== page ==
Welcome to the ‘Danger Zone’

Ein, zwei, Polizei…

For those who need a little orientation, I’ve been resident in Berlin for 3 years. In February 2013 without so much as looking at a picture of where I would be living, I moved in to the apartment of the friend of a friend who was away travelling, and took the place over when he eventually moved out. To this day I consider myself very lucky, because I loved my neighbourhood, and have never considered to move to a different part of town. Lucky as I consider myself, since Autumn 2015, this area of Berlin has been declared ‘Gefahrengebiet’ or a danger zone. Such places are deemed by the authorities to be hotbeds of dangerous criminal activity, as are subject to special police powers and surveillance. To wit, officers have the power to detain anyone in this area and take their identity papers, search and take their belongings, all this without providing any particular justification beyond being in this ‘danger area’.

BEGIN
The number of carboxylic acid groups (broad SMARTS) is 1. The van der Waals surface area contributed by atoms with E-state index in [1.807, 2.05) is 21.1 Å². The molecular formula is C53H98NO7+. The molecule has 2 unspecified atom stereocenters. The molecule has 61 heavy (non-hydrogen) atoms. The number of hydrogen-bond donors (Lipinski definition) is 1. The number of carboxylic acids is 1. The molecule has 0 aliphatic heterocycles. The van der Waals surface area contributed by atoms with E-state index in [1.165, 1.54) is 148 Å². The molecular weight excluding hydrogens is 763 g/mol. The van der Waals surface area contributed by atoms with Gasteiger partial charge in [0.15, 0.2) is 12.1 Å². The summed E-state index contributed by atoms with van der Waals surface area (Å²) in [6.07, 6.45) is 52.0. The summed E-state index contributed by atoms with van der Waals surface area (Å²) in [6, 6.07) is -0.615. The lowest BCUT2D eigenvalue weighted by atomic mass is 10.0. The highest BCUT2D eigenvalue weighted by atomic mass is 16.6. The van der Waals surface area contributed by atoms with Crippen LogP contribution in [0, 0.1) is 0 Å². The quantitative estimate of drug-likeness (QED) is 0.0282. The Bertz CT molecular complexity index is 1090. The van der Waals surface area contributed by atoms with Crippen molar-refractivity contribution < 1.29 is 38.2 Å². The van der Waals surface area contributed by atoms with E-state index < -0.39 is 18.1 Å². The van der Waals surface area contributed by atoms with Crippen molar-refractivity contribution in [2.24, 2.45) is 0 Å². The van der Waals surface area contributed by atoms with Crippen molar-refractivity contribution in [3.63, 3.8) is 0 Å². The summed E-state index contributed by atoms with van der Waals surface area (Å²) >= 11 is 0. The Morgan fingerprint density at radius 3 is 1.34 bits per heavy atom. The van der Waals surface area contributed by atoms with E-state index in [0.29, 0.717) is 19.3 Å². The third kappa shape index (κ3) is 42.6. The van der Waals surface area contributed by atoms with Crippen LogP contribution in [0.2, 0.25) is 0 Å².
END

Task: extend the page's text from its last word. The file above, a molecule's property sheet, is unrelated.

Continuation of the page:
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I like to joke that everywhere I’ve lived I’ve felt like a weirdo, until I came here to this corner of Friedrichshain, in which I feel quite normal, even boring. Here around Rigaerstr (Riga Street), in former communist DDR, one might be forgiven for thinking they’d stepped into some kind of time warp into a bizarro world of late 70s rebel youth culture. On an everyday stroll down the street, it’s impossible not to notice that a high frequency of the residents here are somewhat ‘colourful’, or ‘alternative’, studded jackets, combat boots, dyed-and-shaved hair are very much in evidence. These aren’t kids going through their rebellious phase, nor are they grizzled dinosaurs from a bygone era, fighting a war that ended long ago, like a lost Japanese soldier on a remote pacific island that never knewthe outcome of WW2. It’s both, or more accurately, neither. In fact the alternative scene of Rigaerstr boasts young and old-timers, and a diverse mix of gender and ethnicity. It’s international, cross-cultural and cross-generational. On any given day I’m likely to spot my punk neighbours out with their kids as well as the ubiquitous dogs. Graffiti along the facades of the altbauen ranges from simple tags, slogans and in-jokes to amusing and thought-provoking art pieces. The walls around the punk hangouts are plastered with posters and news of community events. Political meetings, film screenings, pay-what-you-want dinners, workshops, cafes, discos, concerts of everything from crust punk to reggae to grindcore to acid jazz. In the Stressfaktor, a directory and agenda listing for the Berlin squat scene, the array of activities is overwhelming. Every day, practically every district. Want to learn languages? Coding? Take yoga or kickboxing lessons? Arts and crafts? The projects offer all of that and more, in many cases for free or with the expectation of a spende (donation price). In one of Europe’s economic blackspots, where the once-thriving creative class and the colourful, artistic use of space is being squeezed out through a program of gentrification and standardisation, this counts for a lot.